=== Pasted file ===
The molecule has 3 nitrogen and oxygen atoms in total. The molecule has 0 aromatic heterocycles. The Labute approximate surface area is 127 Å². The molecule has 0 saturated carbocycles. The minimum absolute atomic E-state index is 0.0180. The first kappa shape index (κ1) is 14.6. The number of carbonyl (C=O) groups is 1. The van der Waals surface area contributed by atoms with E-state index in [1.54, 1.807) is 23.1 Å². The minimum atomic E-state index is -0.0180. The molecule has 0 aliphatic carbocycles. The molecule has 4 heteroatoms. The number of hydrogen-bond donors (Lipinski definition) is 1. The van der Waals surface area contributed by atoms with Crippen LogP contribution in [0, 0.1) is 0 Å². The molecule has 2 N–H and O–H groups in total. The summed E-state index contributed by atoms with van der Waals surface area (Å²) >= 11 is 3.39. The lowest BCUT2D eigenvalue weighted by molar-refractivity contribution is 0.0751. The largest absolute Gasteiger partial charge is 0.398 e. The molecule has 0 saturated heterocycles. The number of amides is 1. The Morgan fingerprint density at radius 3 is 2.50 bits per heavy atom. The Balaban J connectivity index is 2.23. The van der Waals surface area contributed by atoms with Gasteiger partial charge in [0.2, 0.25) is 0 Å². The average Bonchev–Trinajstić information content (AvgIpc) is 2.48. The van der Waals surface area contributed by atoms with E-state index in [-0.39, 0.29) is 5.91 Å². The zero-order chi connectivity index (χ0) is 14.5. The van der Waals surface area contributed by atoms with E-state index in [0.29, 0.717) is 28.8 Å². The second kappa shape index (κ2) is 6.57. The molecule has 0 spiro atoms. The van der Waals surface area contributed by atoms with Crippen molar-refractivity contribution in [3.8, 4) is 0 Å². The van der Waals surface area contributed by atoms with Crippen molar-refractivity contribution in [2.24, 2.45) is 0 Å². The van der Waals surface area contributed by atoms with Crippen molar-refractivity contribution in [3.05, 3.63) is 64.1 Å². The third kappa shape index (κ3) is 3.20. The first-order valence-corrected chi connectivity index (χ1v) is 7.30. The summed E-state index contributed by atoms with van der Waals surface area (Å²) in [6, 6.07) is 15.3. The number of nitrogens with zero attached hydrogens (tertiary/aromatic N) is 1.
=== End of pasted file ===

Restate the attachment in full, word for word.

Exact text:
The molecule has 3 nitrogen and oxygen atoms in total. The molecule has 0 aromatic heterocycles. The Labute approximate surface area is 127 Å². The molecule has 0 saturated carbocycles. The minimum absolute atomic E-state index is 0.0180. The first kappa shape index (κ1) is 14.6. The number of carbonyl (C=O) groups is 1. The van der Waals surface area contributed by atoms with E-state index in [1.54, 1.807) is 23.1 Å². The minimum atomic E-state index is -0.0180. The molecule has 0 aliphatic carbocycles. The molecule has 4 heteroatoms. The number of hydrogen-bond donors (Lipinski definition) is 1. The van der Waals surface area contributed by atoms with Crippen LogP contribution in [0, 0.1) is 0 Å². The molecule has 2 N–H and O–H groups in total. The summed E-state index contributed by atoms with van der Waals surface area (Å²) >= 11 is 3.39. The lowest BCUT2D eigenvalue weighted by molar-refractivity contribution is 0.0751. The largest absolute Gasteiger partial charge is 0.398 e. The molecule has 0 saturated heterocycles. The number of amides is 1. The Morgan fingerprint density at radius 3 is 2.50 bits per heavy atom. The Balaban J connectivity index is 2.23. The van der Waals surface area contributed by atoms with Gasteiger partial charge in [0.2, 0.25) is 0 Å². The average Bonchev–Trinajstić information content (AvgIpc) is 2.48. The van der Waals surface area contributed by atoms with E-state index in [-0.39, 0.29) is 5.91 Å². The zero-order chi connectivity index (χ0) is 14.5. The van der Waals surface area contributed by atoms with E-state index in [0.29, 0.717) is 28.8 Å². The second kappa shape index (κ2) is 6.57. The molecule has 0 spiro atoms. The van der Waals surface area contributed by atoms with Crippen molar-refractivity contribution in [3.8, 4) is 0 Å². The van der Waals surface area contributed by atoms with Crippen molar-refractivity contribution in [2.24, 2.45) is 0 Å². The van der Waals surface area contributed by atoms with Crippen molar-refractivity contribution in [3.05, 3.63) is 64.1 Å². The third kappa shape index (κ3) is 3.20. The first-order valence-corrected chi connectivity index (χ1v) is 7.30. The summed E-state index contributed by atoms with van der Waals surface area (Å²) in [6, 6.07) is 15.3. The number of nitrogens with zero attached hydrogens (tertiary/aromatic N) is 1.